We at Smart Prosperity Institute have been doing a lot of thinking about clean innovation. Stay tuned for our comprehensive 150-page playbook on how governments can accelerate clean innovation across all sectors of the Canadian economy, out this spring.
January 16, 2018
By Will Scott
While you may not see it at this year’s winter Olympics, the clean innovation race is on.
The global transition to a lower-carbon, lower-pollution and more-resource efficient economy means big business opportunities, and governments all over the world want to make sure their countries are in on the action. Who will emerge as leaders in the clean innovation race, and what can a government do to help domestic clean innovators reach the podium?
Last spring, Smart Prosperity Institute introduced a model for understanding the clean innovation system. The model identifies four specific policy areas that governments can use in combination to accelerate clean innovation: (1) PUSH policies that drive new ideas out of the gate, (2) GROW policies that help ideas overcome hurdles and develop into marketable products, (3) PULL policies that stimulate markets and create fans waiting at the finish line, and (4) STRENGTHEN policies that help the innovation system run more effectively.
PUSH: From Idea to Product
Successful innovation begins with an idea. However, the well-known market failure of knowledge spillovers means that innovators aren’t able to capture the full value of their idea, limiting the amount of research that occurs. Further, evidence suggests that clean technologies have greater spillover effects than other technologies. PUSH policies help innovators overcome knowledge spillovers and get their ideas out of the gate. They may come in the form of research grants, public research institutions, or tax incentives for business R&D, among others.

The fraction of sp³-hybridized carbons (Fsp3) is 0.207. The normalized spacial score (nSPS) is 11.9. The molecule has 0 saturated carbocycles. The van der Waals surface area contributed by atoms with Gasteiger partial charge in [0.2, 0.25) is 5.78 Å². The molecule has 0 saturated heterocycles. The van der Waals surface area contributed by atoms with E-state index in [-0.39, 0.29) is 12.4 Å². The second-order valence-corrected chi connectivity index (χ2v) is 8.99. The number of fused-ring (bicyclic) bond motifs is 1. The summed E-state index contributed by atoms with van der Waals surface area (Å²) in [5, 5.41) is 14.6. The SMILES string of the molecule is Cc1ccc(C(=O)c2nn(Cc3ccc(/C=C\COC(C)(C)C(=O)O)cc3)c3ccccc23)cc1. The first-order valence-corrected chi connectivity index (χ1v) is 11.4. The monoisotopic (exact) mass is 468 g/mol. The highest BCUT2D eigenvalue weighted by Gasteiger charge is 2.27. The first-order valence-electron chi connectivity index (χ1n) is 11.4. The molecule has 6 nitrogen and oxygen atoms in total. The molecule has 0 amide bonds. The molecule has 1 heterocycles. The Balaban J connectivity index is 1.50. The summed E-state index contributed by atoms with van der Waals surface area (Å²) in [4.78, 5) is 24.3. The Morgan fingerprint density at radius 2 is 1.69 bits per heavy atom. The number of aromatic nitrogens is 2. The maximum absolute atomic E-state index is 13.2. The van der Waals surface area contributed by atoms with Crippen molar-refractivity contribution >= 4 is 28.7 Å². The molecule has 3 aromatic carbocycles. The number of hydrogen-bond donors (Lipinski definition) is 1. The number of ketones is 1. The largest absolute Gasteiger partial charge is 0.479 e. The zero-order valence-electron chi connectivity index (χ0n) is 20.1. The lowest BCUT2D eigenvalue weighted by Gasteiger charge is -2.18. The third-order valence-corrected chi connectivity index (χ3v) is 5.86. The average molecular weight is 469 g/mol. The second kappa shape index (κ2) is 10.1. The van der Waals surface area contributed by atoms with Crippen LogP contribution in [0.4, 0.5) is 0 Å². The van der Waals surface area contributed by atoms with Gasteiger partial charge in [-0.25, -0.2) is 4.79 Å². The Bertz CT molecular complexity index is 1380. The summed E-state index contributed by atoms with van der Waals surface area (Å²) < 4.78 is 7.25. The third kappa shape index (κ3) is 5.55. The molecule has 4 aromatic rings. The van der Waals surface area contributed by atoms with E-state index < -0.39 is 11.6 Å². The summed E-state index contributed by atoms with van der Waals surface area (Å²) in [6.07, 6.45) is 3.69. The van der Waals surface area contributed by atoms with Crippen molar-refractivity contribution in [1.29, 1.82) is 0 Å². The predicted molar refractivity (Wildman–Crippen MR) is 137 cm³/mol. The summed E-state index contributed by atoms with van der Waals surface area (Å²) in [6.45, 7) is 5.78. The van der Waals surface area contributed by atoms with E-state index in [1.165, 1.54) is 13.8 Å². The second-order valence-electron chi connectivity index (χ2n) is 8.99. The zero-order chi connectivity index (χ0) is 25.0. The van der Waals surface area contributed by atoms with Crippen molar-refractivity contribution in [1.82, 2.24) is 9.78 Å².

One example of the role PUSH policies can play is seen in Vancouver-based Axine Water Technologies. With early research into an industrial wastewater treatment solution, Axine was able to utilize grant money from the B.C. Innovation Council, a long-term research partnership with the University of Victoria, and a federal tax credit for increasing R&D to help PUSH the technology from idea to reality.
GROW: From Product to Market Entry
This initial PUSH isn’t enough to carry an idea to the finish line. Innovations must pass through additional stages of demonstration, deployment and diffusion in order to become profit generators and job creators. With each stage comes new hurdles that require financing to overcome, often in the form of a new prototype or demonstration plant. These hurdles stand particularly high for clean innovations that face high capital requirements with long payback periods, meaning even the most promising innovations can struggle to attract financing. Governments can help businesses to overcome these hurdles through GROW policies such as direct financing, loan guarantees, and business development support.